A new Atlantic City Tourism District would operate in a “private-public partnership” and casino companies and future investors would be expected to provide significant funds for the partnership. The Governor’s Office refused to release a map or to detail the boundaries of the proposed zone Wednesday.
The entity would also absorb the duties of the Atlantic City Convention and Visitors Authority, which manages the city’s Convention Center and Boardwalk Hall. Christie criticized the ACCVA for having high salaries.
Southern New Jersey Democrats joined Christie and local Republicans on stage for the announcement. Some Democrats said Christie’s plan lacked specifics. Sen. Jim Whelan, D-Atlantic, a former Atlantic City mayor, issued a statement asking why the report was not more detailed.
State Senate President Steve Sweeney, D-Gloucester, Cumberland, Salem, said Christie’s plan “failed to offer proposals that could actually grow the industry, attract new investment and restore the state’s reputation as the East Coast’s preeminent gaming destination.
“Anyone who walks the Atlantic City Boardwalk for five minutes would come to the same conclusions that it took this commission six months of closed-door meetings to reach,” Sweeney said.
Sweeney said the report makes the need for a gaming summit that legislative Democrats are planning “all the more vital and pressing.” He said the summit would use Christie’s report as a baseline for discussions, but would also deal with the more detailed economic and market-based issues the gaming industry needs to confront in creating a vision for long-term viability.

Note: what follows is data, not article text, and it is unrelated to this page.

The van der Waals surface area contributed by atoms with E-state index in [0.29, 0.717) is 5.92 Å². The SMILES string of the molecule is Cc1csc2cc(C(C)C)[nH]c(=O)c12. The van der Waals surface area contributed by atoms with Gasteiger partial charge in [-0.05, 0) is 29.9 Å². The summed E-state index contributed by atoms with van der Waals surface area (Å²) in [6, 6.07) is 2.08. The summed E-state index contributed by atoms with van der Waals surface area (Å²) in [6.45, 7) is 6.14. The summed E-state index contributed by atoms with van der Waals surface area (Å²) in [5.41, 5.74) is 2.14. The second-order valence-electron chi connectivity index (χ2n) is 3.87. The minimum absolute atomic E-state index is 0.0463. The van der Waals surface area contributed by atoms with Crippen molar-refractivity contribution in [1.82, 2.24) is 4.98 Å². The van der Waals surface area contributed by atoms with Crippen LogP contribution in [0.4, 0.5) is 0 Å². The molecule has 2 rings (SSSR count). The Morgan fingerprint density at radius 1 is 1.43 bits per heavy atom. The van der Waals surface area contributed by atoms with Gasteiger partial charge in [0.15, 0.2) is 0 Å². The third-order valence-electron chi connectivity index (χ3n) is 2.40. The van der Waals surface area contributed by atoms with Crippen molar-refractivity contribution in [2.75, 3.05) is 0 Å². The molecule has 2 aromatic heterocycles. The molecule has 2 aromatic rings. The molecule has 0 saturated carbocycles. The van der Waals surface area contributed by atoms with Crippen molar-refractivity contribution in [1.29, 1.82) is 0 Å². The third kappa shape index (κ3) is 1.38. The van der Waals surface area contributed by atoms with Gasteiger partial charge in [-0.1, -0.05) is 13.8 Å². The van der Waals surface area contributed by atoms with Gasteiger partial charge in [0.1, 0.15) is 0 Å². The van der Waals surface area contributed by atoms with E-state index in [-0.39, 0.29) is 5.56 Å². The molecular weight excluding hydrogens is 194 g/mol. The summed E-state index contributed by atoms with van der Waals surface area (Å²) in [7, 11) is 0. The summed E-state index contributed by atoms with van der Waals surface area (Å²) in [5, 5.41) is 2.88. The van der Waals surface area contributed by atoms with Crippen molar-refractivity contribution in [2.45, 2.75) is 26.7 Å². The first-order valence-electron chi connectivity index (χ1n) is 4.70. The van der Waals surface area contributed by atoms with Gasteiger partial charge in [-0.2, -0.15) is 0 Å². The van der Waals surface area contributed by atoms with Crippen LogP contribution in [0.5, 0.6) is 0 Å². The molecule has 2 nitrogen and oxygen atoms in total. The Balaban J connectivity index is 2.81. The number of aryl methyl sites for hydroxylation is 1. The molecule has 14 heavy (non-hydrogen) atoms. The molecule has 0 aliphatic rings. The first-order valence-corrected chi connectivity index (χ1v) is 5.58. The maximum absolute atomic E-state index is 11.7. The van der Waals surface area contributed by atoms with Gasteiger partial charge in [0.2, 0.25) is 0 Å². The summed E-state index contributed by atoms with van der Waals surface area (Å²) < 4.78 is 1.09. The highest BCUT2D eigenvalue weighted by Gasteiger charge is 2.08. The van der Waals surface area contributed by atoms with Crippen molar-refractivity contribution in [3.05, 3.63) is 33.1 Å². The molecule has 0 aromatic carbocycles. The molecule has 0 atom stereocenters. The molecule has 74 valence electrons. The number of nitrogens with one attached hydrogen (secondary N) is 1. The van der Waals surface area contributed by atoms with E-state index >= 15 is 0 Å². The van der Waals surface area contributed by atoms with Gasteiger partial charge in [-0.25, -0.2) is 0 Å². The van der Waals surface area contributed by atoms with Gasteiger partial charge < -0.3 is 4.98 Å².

“Improving New Jersey’s gaming and entertainment industry means more than just cleaning the streets and slapping on some paint. It means bringing new products into the market that will attract visitors and beat back the steady stream of new competitors. It means creating jobs and welcoming businesses. This report only goes half way.”
The commission also focused on the state of Revel Entertainment Group’s unfinished megaresort in the city’s South Inlet. The property was part of a small collection of initiatives the state hopes to tackle immediately, including identifying “a catalyst” to monitor progress at the stalled construction site and to recommend further state involvement.
Revel all but shut down construction of its $2.5 billion casino project this spring after the upstart company failed to obtain financing for its interior development. Investment giant Morgan Stanley bailed out of the project soon after, reporting more than $900 million in losses from its investment in the project.
Christie has already shown his support for the project, which many have said is instrumental to the future success of the resort, by signing legislation that would potentially supply more than $300 million in future state sales taxes to be infused in the infrastructure around the site.
The report did not make specific suggestions about additional state involvement.
On the Xanadu development in the Meadowlands, Christie said, “Make it work or tear it down.”
Staff Writers Michael Clark and Donald Wittkowski contributed to this report.